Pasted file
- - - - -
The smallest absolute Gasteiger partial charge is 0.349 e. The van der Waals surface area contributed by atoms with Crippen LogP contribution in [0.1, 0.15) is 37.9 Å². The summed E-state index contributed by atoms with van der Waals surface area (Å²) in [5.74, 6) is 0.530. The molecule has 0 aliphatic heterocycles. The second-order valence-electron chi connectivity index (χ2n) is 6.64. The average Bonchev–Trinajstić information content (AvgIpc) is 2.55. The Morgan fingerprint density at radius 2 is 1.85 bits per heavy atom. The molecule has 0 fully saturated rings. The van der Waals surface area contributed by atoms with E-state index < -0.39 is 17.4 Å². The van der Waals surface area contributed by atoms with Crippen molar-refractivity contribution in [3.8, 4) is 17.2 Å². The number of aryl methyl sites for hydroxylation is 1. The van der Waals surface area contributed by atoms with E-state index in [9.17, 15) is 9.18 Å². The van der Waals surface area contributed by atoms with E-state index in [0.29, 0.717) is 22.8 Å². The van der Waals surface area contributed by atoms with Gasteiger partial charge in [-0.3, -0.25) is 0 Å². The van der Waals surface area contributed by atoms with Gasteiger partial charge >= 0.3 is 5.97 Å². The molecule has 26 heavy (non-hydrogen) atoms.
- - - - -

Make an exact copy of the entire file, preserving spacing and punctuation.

The smallest absolute Gasteiger partial charge is 0.349 e. The van der Waals surface area contributed by atoms with Crippen LogP contribution in [0.1, 0.15) is 37.9 Å². The summed E-state index contributed by atoms with van der Waals surface area (Å²) in [5.74, 6) is 0.530. The molecule has 0 aliphatic heterocycles. The second-order valence-electron chi connectivity index (χ2n) is 6.64. The average Bonchev–Trinajstić information content (AvgIpc) is 2.55. The Morgan fingerprint density at radius 2 is 1.85 bits per heavy atom. The molecule has 0 fully saturated rings. The van der Waals surface area contributed by atoms with E-state index < -0.39 is 17.4 Å². The van der Waals surface area contributed by atoms with Crippen molar-refractivity contribution in [3.8, 4) is 17.2 Å². The number of aryl methyl sites for hydroxylation is 1. The van der Waals surface area contributed by atoms with E-state index in [9.17, 15) is 9.18 Å². The van der Waals surface area contributed by atoms with E-state index in [0.29, 0.717) is 22.8 Å². The van der Waals surface area contributed by atoms with Gasteiger partial charge in [-0.3, -0.25) is 0 Å². The van der Waals surface area contributed by atoms with Gasteiger partial charge >= 0.3 is 5.97 Å². The molecule has 26 heavy (non-hydrogen) atoms.